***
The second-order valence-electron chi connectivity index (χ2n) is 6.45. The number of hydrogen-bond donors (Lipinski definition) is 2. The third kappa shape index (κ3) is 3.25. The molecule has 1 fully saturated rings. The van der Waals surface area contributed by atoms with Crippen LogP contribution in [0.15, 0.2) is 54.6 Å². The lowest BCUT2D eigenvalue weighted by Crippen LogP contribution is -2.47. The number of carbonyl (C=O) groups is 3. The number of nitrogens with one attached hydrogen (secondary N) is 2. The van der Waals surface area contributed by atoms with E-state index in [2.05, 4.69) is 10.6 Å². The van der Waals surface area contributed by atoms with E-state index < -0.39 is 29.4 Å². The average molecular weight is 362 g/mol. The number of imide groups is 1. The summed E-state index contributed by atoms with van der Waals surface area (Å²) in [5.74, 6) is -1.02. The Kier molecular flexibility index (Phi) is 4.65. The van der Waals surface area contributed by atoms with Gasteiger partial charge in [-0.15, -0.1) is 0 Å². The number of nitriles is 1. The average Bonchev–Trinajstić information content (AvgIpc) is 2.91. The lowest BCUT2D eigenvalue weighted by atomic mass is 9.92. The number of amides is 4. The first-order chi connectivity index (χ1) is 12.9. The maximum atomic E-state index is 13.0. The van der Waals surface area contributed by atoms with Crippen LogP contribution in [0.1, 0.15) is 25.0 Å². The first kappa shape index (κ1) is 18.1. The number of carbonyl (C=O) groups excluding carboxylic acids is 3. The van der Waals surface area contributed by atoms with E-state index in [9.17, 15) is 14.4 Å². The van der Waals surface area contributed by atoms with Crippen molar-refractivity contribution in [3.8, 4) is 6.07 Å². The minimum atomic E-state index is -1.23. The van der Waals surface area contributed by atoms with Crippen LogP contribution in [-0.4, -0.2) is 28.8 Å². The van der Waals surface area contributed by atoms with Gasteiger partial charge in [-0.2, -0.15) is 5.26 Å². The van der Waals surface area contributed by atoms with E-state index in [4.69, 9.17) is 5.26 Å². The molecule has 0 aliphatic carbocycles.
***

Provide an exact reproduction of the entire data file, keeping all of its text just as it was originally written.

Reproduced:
The second-order valence-electron chi connectivity index (χ2n) is 6.45. The number of hydrogen-bond donors (Lipinski definition) is 2. The third kappa shape index (κ3) is 3.25. The molecule has 1 fully saturated rings. The van der Waals surface area contributed by atoms with Crippen LogP contribution in [0.15, 0.2) is 54.6 Å². The lowest BCUT2D eigenvalue weighted by Crippen LogP contribution is -2.47. The number of carbonyl (C=O) groups is 3. The number of nitrogens with one attached hydrogen (secondary N) is 2. The van der Waals surface area contributed by atoms with E-state index in [2.05, 4.69) is 10.6 Å². The van der Waals surface area contributed by atoms with E-state index < -0.39 is 29.4 Å². The average molecular weight is 362 g/mol. The number of imide groups is 1. The summed E-state index contributed by atoms with van der Waals surface area (Å²) in [5.74, 6) is -1.02. The Kier molecular flexibility index (Phi) is 4.65. The van der Waals surface area contributed by atoms with Gasteiger partial charge in [-0.15, -0.1) is 0 Å². The number of nitriles is 1. The average Bonchev–Trinajstić information content (AvgIpc) is 2.91. The lowest BCUT2D eigenvalue weighted by atomic mass is 9.92. The number of amides is 4. The first-order chi connectivity index (χ1) is 12.9. The maximum atomic E-state index is 13.0. The van der Waals surface area contributed by atoms with Crippen LogP contribution in [0.1, 0.15) is 25.0 Å². The first kappa shape index (κ1) is 18.1. The number of carbonyl (C=O) groups excluding carboxylic acids is 3. The van der Waals surface area contributed by atoms with E-state index in [9.17, 15) is 14.4 Å². The van der Waals surface area contributed by atoms with Crippen molar-refractivity contribution in [3.8, 4) is 6.07 Å². The minimum atomic E-state index is -1.23. The van der Waals surface area contributed by atoms with Crippen LogP contribution in [-0.4, -0.2) is 28.8 Å². The van der Waals surface area contributed by atoms with Gasteiger partial charge in [-0.2, -0.15) is 5.26 Å². The van der Waals surface area contributed by atoms with E-state index in [4.69, 9.17) is 5.26 Å². The molecule has 0 aliphatic carbocycles.